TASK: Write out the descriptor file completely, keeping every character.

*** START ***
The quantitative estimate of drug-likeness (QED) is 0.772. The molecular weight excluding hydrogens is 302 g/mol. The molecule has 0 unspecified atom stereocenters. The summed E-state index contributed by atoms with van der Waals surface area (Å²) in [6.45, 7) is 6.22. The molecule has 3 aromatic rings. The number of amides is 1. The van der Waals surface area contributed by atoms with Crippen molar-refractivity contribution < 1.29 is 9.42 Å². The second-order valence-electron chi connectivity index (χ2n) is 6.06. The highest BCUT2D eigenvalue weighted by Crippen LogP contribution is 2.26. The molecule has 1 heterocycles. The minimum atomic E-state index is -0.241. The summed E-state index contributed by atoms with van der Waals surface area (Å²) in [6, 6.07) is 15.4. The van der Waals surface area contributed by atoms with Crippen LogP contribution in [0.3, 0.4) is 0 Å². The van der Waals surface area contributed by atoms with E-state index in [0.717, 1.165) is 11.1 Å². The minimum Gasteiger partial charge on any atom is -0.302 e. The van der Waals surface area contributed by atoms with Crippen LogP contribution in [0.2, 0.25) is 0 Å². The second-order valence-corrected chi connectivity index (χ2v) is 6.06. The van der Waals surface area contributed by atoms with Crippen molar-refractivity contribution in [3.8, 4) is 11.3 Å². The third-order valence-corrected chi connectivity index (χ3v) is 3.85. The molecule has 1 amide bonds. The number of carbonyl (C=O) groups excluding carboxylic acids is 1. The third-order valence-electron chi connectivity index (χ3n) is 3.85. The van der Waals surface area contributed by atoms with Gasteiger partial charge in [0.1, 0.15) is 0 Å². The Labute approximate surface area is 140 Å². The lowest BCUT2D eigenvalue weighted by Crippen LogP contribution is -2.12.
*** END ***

The quantitative estimate of drug-likeness (QED) is 0.772. The molecular weight excluding hydrogens is 302 g/mol. The molecule has 0 unspecified atom stereocenters. The summed E-state index contributed by atoms with van der Waals surface area (Å²) in [6.45, 7) is 6.22. The molecule has 3 aromatic rings. The number of amides is 1. The van der Waals surface area contributed by atoms with Crippen molar-refractivity contribution < 1.29 is 9.42 Å². The second-order valence-electron chi connectivity index (χ2n) is 6.06. The highest BCUT2D eigenvalue weighted by Crippen LogP contribution is 2.26. The molecule has 1 heterocycles. The minimum atomic E-state index is -0.241. The summed E-state index contributed by atoms with van der Waals surface area (Å²) in [6, 6.07) is 15.4. The van der Waals surface area contributed by atoms with Crippen LogP contribution in [0.3, 0.4) is 0 Å². The van der Waals surface area contributed by atoms with E-state index in [0.717, 1.165) is 11.1 Å². The minimum Gasteiger partial charge on any atom is -0.302 e. The van der Waals surface area contributed by atoms with Crippen LogP contribution in [0.2, 0.25) is 0 Å². The second-order valence-corrected chi connectivity index (χ2v) is 6.06. The van der Waals surface area contributed by atoms with Crippen molar-refractivity contribution in [3.8, 4) is 11.3 Å². The third-order valence-corrected chi connectivity index (χ3v) is 3.85. The molecule has 1 amide bonds. The number of carbonyl (C=O) groups excluding carboxylic acids is 1. The third-order valence-electron chi connectivity index (χ3n) is 3.85. The van der Waals surface area contributed by atoms with Gasteiger partial charge in [0.1, 0.15) is 0 Å². The Labute approximate surface area is 140 Å². The lowest BCUT2D eigenvalue weighted by Crippen LogP contribution is -2.12.